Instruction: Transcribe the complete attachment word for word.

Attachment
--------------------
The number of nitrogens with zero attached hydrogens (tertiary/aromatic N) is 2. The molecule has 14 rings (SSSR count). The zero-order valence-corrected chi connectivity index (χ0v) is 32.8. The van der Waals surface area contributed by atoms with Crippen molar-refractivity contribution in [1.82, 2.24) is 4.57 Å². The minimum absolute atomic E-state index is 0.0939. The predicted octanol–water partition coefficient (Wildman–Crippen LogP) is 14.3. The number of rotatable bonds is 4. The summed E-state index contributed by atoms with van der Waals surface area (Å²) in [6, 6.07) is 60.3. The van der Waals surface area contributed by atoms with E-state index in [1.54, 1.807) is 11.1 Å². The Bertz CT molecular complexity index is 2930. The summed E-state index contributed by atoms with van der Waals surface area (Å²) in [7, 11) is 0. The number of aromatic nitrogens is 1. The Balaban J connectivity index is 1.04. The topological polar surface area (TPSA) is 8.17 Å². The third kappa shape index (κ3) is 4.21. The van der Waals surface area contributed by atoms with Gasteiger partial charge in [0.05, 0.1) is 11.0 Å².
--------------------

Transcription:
The number of nitrogens with zero attached hydrogens (tertiary/aromatic N) is 2. The molecule has 14 rings (SSSR count). The zero-order valence-corrected chi connectivity index (χ0v) is 32.8. The van der Waals surface area contributed by atoms with Crippen molar-refractivity contribution in [1.82, 2.24) is 4.57 Å². The minimum absolute atomic E-state index is 0.0939. The predicted octanol–water partition coefficient (Wildman–Crippen LogP) is 14.3. The number of rotatable bonds is 4. The summed E-state index contributed by atoms with van der Waals surface area (Å²) in [6, 6.07) is 60.3. The van der Waals surface area contributed by atoms with E-state index in [1.54, 1.807) is 11.1 Å². The Bertz CT molecular complexity index is 2930. The summed E-state index contributed by atoms with van der Waals surface area (Å²) in [7, 11) is 0. The number of aromatic nitrogens is 1. The Balaban J connectivity index is 1.04. The topological polar surface area (TPSA) is 8.17 Å². The third kappa shape index (κ3) is 4.21. The van der Waals surface area contributed by atoms with Gasteiger partial charge in [0.05, 0.1) is 11.0 Å².